7 including: the amount to be paid by the issuing bank; the identity of the importer; the identity of the exporter; a payment undertaking from the issuing bank to the exporter; the documentation that must be presented for the payment to take place; key specifications relating to the documentation required to be presented; the place where the documentation must be presented; the timeframe within which the documentation must be presented; and the expiry date of the L/C. The issuing bank opens the L/C and sends it to the exporter s bank of choice. This bank is known as the advising bank. The advising bank then authenticates the L/C, normally using SWIFT authenticated keys, and sends it to the exporter. Once he has the L/C, the exporter ships the goods and sends the required documentation to support the underlying trade to the negotiating and/or confirming bank. The negotiating/confirming bank will review the underlying trade documents to ensure that they comply with the specifications on the L/C. If all is in order, the negotiating or confirming bank will send the documents to the issuing bank. The issuing bank will then confirm details of the L/C, including maturity and amount to the confirming/negotiating bank. This is known as the issuing bank s acceptance. When all the documentation is in order, the importer pays the issuing bank, who will then pass the funds to the exporter, via the confirming/negotiating bank. L/Cs may be payable at sight, when all required documents have been presented to the issuing bank, or they may specify that payment should be made within a certain number of days after the documents have been presented. In this situation, the L/C will be accompanied by a bill of exchange (see above) setting out the payment requirements. The importer and exporter decide between themselves who will pay for the services of the banks involved in the transaction. Risk profile Regulated status under FSMA (RAO) Negotiability The risk profile of the L/C depends on the credit worthiness of the issuing or confirming bank. L/Cs are not designated investments and are not regulated under FSMA. There is an active secondary market in L/Cs which works by either the transfer of rights to payment (using a letter of assignment the arrangement will be disclosed to the issuing 7

8 Exchange involvement Clearing and settlement Evidence of ownership bank) or through risk participation (using a risk participation agreement the arrangement will not be disclosed to the issuing bank). L/Cs are not traded on an exchange. There is no electronic clearing or settlement system for letters of credit. Evidence of title to the L/C is shown by means of a letter of assignment and/or a Swift message assigning title from one person to another. There are no trade reporting requirements. Trade reporting (to exchange) Transaction There are no transaction reporting requirements. reporting (to FSA) Documentation Internationally recognized L/Cs should contain all the information specified in the International Chamber of Commerce Uniform Customs and Practice for Documentary Credits. In practice, L/Cs are issued in the SWIFT system following a standard format. In order for a payment to be made under an L/C, all the appropriate pieces of documentation supporting the underlying trade must be presented to the paying bank. Further details on documents supporting underlying trades can be found in the section below on documentary collections. Trades are also acknowledged by confirmation notes in which the buyer and seller will confirm the underlying transactional documents that the buyer wants to receive with the letter of credit. Pricing The price of the L/C on the secondary market will depend on the credit worthiness of the issuer and avalising bank (if there is one). The discount from face value will also depend on the margin over LIBOR that could be obtained from other instruments over the same time period. Duration L/C may be of virtually any duration, as agreed between buyer and seller and issuing bank. Longer term L/Cs with a duration of many years may have staggered payment dates. Risk for exporter Letters of credit can be costly to arrange, and the costs could be disproportionate to the amount of funds due to be received as a result of the trade supported by the L/C; the exporter may not be able to get the importer to pay these costs. The exporter may have difficulty assembling the documentation required to secure payment, or he may not present the documentation within the required timeframe. This could lead to payment being made late, or not at all. 8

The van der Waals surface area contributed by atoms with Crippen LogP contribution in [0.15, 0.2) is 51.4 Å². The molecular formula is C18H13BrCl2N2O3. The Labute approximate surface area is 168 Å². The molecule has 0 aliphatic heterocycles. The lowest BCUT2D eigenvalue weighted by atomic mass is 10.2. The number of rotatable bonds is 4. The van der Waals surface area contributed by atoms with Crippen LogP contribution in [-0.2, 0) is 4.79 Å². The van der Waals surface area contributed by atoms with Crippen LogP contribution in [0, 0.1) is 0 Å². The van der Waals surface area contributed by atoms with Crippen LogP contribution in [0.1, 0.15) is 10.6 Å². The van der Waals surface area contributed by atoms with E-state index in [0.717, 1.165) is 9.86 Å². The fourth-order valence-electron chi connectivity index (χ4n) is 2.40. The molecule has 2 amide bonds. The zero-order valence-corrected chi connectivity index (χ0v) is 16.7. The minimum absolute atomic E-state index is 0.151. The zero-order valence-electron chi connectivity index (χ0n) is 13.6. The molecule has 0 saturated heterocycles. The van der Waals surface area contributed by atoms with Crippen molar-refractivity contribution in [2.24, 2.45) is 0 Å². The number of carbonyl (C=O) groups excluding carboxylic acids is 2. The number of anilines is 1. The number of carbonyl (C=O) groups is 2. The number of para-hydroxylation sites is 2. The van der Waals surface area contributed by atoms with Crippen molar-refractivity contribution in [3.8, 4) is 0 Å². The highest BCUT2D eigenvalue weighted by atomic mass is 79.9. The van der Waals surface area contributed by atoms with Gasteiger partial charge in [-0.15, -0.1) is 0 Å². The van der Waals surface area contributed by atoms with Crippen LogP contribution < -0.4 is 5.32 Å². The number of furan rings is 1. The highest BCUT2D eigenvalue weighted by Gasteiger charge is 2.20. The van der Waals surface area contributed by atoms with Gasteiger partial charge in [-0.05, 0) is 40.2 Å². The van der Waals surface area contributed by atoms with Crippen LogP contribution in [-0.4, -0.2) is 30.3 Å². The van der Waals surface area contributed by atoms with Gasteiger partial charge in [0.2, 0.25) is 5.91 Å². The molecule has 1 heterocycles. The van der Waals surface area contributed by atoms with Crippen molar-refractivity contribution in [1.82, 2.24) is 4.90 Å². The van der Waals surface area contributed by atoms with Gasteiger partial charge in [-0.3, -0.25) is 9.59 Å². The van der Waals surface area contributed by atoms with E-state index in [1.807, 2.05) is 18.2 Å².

9 Benefit for exporter holder The issuing bank or confirming bank may become insolvent and not able to honour their payment obligation under the L/C. If the L/C is revocable, it may be cancelled or amended without reference to the exporter. The exporter, or any subsequent holder of an L/C has a very secure instrument it is unlikely that a bank will become insolvent. The holder or exporter may decide that he needs cash prior to the date he will be paid under the terms of the L/C. If this happens, the L/C can be sold in the secondary market, at a discount to face value. Risk for importer Letters of credit can be costly to arrange, and the costs could be disproportionate to the value of goods due to be received as a result of the trade supported by the L/C; the importer may not be able to get the exporter to pay these costs. The documents presented by the exporter may vary from the exact terms specified on the L/C meaning that there is a delay while the discrepancies are resolved. Benefit for importer The importer has increased confidence that the goods he receives will be of the specification required due to the strict documentation requirements associated with L/Cs. Enables the importer to defer payment, thus gaining a form of credit. Parties involved with L/C transactions Importer The importer is required to pay for goods he has ordered and requests the issuing bank to guarantee payment on his behalf, or to open a letter of credit on behalf of the exporter. The importer is also known as the applicant. Applicant The applicant is another name for the importer. Exporter The exporter is also known as the beneficiary and is the person for whose benefit an L/C is opened. The exporter must ship the goods and supply all the documentation as required in the L/C in order to ensure payment. Beneficiary The beneficiary is the exporter who is due to be paid. Issuing bank Guarantees to make the payment on behalf of the importer, even if the importer itself does not transfer the relevant funds to it. The issuing bank is in the same jurisdiction as the importer and will normally be the buyer s relationship bank. The issuing bank is approached by the importer and asked to open an L/C on his behalf. The issuing bank must check the documentation received under the L/C and if it is in order, they must make the payment required. They will then take payment from the 9